The researchers wanted to know how courtship calls help a penguin female choose the father of her chicks. "We knew that females preferred some males over others. But we didn't know what traits females were using to choose a good mate," said co-author Dianne Brunton of Massey University in New Zealand.

"If she chooses a male with a particular kind of call, does she have a better chance of successfully raising chicks?" Marks asked.

To find out, Marks traveled to Antarctica's remote Ross Island, summer home to half a million Adelie penguins. Over the course of the next three months she weighed dozens of males and recorded their calls with a handheld microphone. She also noted how successful they were at attracting mates and raising chicks.

When the researchers examined the calls, they found that steady frequency over the longest part of the call an extended chattering in the middle of the male's display best predicts male buffness and breeding success. "It's as if females are listening to the stability of the call," said Marks.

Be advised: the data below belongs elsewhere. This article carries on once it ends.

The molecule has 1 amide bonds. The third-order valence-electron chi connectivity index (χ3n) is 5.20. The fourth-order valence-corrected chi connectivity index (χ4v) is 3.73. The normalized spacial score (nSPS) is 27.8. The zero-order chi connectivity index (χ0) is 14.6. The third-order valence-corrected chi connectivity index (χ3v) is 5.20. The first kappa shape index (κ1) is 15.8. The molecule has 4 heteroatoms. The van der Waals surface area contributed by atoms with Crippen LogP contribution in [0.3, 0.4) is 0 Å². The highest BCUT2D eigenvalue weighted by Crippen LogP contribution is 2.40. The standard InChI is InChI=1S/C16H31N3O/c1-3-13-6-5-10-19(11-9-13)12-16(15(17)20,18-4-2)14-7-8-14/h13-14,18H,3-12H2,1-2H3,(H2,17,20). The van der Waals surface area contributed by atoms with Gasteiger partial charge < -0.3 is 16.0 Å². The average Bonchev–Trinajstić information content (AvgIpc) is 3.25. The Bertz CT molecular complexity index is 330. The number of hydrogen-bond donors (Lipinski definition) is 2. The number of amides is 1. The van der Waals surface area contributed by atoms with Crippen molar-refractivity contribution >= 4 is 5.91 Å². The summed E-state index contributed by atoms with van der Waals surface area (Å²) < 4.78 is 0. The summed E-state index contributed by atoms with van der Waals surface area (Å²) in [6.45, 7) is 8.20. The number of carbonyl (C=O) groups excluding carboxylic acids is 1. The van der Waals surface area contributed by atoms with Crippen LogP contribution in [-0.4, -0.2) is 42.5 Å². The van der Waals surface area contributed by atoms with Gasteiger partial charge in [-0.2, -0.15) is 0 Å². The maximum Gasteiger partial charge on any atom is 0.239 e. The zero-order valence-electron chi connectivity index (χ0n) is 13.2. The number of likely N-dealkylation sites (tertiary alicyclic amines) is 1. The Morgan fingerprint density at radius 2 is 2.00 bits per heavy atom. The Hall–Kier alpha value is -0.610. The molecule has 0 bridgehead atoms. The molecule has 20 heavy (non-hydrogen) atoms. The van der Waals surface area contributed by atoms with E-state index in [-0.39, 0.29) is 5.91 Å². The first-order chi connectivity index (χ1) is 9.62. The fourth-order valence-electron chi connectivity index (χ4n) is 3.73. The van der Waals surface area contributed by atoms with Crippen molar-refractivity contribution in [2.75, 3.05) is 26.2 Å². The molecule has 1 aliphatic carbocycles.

Males with more consistent pitch were snatched up more quickly. These males were also heavier and more successful at raising chicks, the researchers found. "The fat surrounding the male's voice box changes what his call sounds like," said Brunton. "We don't yet know the physiological mechanism for call production, but body fat appears to stabilize their calls," Marks added.

By listening to male courtship calls, a female can tell how fat a male is and what kind of father he'll be, Brunton explained. Fatter males make better fathers because they have the energy reserves to endure long fasts, so are less likely to leave the nest and desert their chicks.

"A fat male is a good choice for a female because males do so much of the offspring care," said Brunton. "They're able to incubate the eggs for longer and use up their fat stores, while skinny males aren't able to do that."